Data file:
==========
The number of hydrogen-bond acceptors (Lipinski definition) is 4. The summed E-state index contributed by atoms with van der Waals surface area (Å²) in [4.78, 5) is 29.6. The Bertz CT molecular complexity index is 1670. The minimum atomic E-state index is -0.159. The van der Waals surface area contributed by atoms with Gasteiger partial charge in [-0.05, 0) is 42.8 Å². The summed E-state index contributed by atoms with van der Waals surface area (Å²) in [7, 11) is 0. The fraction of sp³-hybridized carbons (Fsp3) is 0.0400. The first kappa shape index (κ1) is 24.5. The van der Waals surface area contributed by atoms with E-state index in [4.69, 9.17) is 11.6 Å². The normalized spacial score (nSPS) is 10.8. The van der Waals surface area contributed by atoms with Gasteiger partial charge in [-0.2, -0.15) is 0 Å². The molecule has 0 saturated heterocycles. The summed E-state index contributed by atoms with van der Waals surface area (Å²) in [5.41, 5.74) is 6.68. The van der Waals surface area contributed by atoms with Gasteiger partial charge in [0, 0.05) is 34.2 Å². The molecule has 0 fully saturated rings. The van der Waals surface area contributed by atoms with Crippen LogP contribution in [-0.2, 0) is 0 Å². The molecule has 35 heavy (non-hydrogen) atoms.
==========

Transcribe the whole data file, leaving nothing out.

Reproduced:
The number of hydrogen-bond acceptors (Lipinski definition) is 4. The summed E-state index contributed by atoms with van der Waals surface area (Å²) in [4.78, 5) is 29.6. The Bertz CT molecular complexity index is 1670. The minimum atomic E-state index is -0.159. The van der Waals surface area contributed by atoms with Gasteiger partial charge in [-0.05, 0) is 42.8 Å². The summed E-state index contributed by atoms with van der Waals surface area (Å²) in [7, 11) is 0. The fraction of sp³-hybridized carbons (Fsp3) is 0.0400. The first kappa shape index (κ1) is 24.5. The van der Waals surface area contributed by atoms with E-state index in [4.69, 9.17) is 11.6 Å². The normalized spacial score (nSPS) is 10.8. The van der Waals surface area contributed by atoms with Gasteiger partial charge in [-0.2, -0.15) is 0 Å². The molecule has 0 saturated heterocycles. The summed E-state index contributed by atoms with van der Waals surface area (Å²) in [5.41, 5.74) is 6.68. The van der Waals surface area contributed by atoms with Gasteiger partial charge in [0, 0.05) is 34.2 Å². The molecule has 0 fully saturated rings. The van der Waals surface area contributed by atoms with Crippen LogP contribution in [-0.2, 0) is 0 Å². The molecule has 35 heavy (non-hydrogen) atoms.